The Flicker Nestling Rescue
|Last few photos of Mrs. Flicker, landing and feeding...|
A small detail that comes only from a sort of intimate study of a Northern Flicker, like when they aren't alive anymore. I felt like I was let in on a kind of secret. The spotted chest or Mrs. Flicker isn't polka dots at all. Blowing across the grass near where I found her body were tiny cream coloured feathers, each one with a little black heart where I had expected to see a polka dot. I was glad to know it and sadder for knowing it at the same time. Somehow it made me even more determined to save these little nestlings from the unrelenting city.
|Landing with a gullet full of food... second last time.|
And to the advice of those who don't think that people should interfere with nature that quickly or drastically, downtown Vancouver isn't nature. A city park, isn't nature - it's landscaping. Nature is where people don't come first, or second or even third. There are ways we can help nature succeed to include us so we can evolve with it, but it means Everyone putting effort towards controlling corporations and governments to force them into behaving the way we expect them to, and by NOT PUTTING PROFIT FIRST ANYMORE. If you are confused, or not convinced, go see a Michael Moore documentary, or watch The Corporation, check out the David Suzuki Foundation, talk to Leonardo Dicaprio or Ed Begley Jr. if you don't feel like figuring it out for yourself.
And folks, you can't expect a bunch of famous people to sing a song or hold a benefit and fix things. Each person has to make a little effort. Okay, no more lecture. I am just saying... wake UP, look around. Slow DOWN notice things. Pay attention to your surroundings... do SOMETHING!
Now, back to the Flickers...
We went to the Night Owl Bird Hospital and collected 6 baby Northern Flickers to deliver to GWRC. 2 of the nestlings did not survive the night. It seems that Mrs. Flicker was already having a hard time keeping up with all the babies as it was. 4 were really healthy, 2 noticeably smaller ones would require a little more attention but were doing really well, but the two that perished were an indication that she was just barely keeping up. The doctor mentioned she was surprised she even had enough food to feed all these little ones. Eliza mentioned our suet paddles and Dr. MacDonald thought that could have been what was keeping everyone alive.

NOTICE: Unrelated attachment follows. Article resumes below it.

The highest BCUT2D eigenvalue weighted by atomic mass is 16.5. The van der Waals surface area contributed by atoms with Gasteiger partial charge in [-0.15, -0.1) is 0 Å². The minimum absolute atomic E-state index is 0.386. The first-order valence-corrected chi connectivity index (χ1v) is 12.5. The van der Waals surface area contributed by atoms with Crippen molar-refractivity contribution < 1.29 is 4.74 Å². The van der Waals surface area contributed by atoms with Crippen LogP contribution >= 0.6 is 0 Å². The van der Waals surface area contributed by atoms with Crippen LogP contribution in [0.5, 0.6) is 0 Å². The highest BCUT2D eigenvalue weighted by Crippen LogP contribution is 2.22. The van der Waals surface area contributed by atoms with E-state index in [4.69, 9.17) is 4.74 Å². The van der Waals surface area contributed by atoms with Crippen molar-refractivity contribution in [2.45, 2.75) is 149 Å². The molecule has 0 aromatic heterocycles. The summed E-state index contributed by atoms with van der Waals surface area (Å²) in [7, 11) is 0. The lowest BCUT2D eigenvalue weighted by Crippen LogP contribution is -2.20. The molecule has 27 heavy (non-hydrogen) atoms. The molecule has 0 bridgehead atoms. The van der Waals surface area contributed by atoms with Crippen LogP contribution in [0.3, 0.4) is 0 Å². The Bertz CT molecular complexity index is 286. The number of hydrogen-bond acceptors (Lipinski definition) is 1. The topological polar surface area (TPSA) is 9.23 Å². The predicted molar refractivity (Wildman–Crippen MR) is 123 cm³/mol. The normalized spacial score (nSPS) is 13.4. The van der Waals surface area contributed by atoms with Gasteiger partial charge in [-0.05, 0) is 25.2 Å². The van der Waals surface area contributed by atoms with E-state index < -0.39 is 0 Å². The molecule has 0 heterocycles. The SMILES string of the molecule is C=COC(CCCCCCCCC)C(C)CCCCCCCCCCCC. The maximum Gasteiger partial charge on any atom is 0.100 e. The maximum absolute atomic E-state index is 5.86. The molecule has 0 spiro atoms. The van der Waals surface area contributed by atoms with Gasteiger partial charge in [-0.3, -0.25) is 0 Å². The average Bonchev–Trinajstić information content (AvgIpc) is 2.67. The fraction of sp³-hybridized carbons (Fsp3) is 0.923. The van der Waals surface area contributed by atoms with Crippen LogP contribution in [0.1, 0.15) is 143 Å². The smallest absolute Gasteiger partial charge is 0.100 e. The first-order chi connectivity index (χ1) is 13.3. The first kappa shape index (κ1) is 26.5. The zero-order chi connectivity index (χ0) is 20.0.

|6 nestlings packed up and ready for travel...|
|This is the Northern Flicker's fresh nest at GWRC.|
Because the babies are eager to eat and open up for feedings, they won't require too much handling and won't become too trusting of humans. This makes their chances of survival so much higher. Being wary of people makes them nest further from poisons, urban encroachment, cats and of course, traffic.
We got the grand tour of the Rehab Centre. It's just a wonderful place operating out of the goodness of these people's hearts. Please donate generously through their website if you can contribute to the caring of some really wonderful creatures, including the Flickers!
|off the front of the ferry to GRWC|
|Ferry to Sunshine Coast with Flickers.|
|looking out the side of the ferry|
|6 fed nestlings, ready to nap...|
I talk to GWRC every day. Progress is the only thing to report! the runt is the boldest, demanding food first, and last - most are perching on the lip of the cage and waiting to be fed, the other 2 are on a cloth still a little small to perch on their own. But no one needs to have their beak pried apart & held open for feeding! They are all eager eaters and that makes them even more likely to survive to adulthood! We are going to visit them tomorrow.
|This could be a Flicker home...|
|... and look how remote!|
|Paradise for any woodpecker, right there in Gibson's on the Sunshine Coast.|